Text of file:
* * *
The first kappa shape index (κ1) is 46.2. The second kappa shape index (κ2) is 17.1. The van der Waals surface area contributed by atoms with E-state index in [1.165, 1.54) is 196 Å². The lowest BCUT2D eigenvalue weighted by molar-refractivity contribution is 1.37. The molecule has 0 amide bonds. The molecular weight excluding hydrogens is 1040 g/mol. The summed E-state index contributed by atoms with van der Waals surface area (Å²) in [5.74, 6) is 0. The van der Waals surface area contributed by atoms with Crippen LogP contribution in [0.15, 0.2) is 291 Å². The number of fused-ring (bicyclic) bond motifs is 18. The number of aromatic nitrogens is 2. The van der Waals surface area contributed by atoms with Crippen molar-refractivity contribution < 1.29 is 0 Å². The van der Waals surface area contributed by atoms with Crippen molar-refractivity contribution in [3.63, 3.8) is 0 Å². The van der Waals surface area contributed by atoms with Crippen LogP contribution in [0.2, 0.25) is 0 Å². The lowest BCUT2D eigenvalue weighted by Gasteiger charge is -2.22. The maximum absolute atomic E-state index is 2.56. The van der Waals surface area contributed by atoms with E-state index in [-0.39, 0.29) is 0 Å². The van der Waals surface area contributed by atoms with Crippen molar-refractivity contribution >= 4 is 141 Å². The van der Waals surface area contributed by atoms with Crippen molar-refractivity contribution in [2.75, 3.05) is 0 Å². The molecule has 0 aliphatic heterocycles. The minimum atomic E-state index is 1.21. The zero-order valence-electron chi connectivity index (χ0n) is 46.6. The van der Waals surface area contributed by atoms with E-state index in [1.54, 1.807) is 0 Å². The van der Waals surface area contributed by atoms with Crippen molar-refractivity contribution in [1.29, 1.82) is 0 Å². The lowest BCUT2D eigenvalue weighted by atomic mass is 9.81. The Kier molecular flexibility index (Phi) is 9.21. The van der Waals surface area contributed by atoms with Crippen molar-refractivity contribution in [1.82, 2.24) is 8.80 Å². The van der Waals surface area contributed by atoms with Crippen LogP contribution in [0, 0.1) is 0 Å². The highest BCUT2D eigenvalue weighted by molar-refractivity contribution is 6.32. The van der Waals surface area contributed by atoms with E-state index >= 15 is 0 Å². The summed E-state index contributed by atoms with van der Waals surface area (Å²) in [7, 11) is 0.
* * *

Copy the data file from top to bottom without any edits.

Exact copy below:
The first kappa shape index (κ1) is 46.2. The second kappa shape index (κ2) is 17.1. The van der Waals surface area contributed by atoms with E-state index in [1.165, 1.54) is 196 Å². The lowest BCUT2D eigenvalue weighted by molar-refractivity contribution is 1.37. The molecule has 0 amide bonds. The molecular weight excluding hydrogens is 1040 g/mol. The summed E-state index contributed by atoms with van der Waals surface area (Å²) in [5.74, 6) is 0. The van der Waals surface area contributed by atoms with Crippen LogP contribution in [0.15, 0.2) is 291 Å². The number of fused-ring (bicyclic) bond motifs is 18. The number of aromatic nitrogens is 2. The van der Waals surface area contributed by atoms with Crippen molar-refractivity contribution < 1.29 is 0 Å². The van der Waals surface area contributed by atoms with Crippen molar-refractivity contribution in [3.63, 3.8) is 0 Å². The van der Waals surface area contributed by atoms with Crippen LogP contribution in [0.2, 0.25) is 0 Å². The lowest BCUT2D eigenvalue weighted by Gasteiger charge is -2.22. The maximum absolute atomic E-state index is 2.56. The van der Waals surface area contributed by atoms with E-state index in [-0.39, 0.29) is 0 Å². The van der Waals surface area contributed by atoms with Crippen molar-refractivity contribution >= 4 is 141 Å². The van der Waals surface area contributed by atoms with Crippen molar-refractivity contribution in [2.75, 3.05) is 0 Å². The molecule has 0 aliphatic heterocycles. The minimum atomic E-state index is 1.21. The zero-order valence-electron chi connectivity index (χ0n) is 46.6. The van der Waals surface area contributed by atoms with E-state index in [1.54, 1.807) is 0 Å². The van der Waals surface area contributed by atoms with Crippen molar-refractivity contribution in [1.29, 1.82) is 0 Å². The lowest BCUT2D eigenvalue weighted by atomic mass is 9.81. The Kier molecular flexibility index (Phi) is 9.21. The van der Waals surface area contributed by atoms with Crippen molar-refractivity contribution in [1.82, 2.24) is 8.80 Å². The van der Waals surface area contributed by atoms with Crippen LogP contribution in [0, 0.1) is 0 Å². The highest BCUT2D eigenvalue weighted by molar-refractivity contribution is 6.32. The van der Waals surface area contributed by atoms with E-state index >= 15 is 0 Å². The summed E-state index contributed by atoms with van der Waals surface area (Å²) in [7, 11) is 0.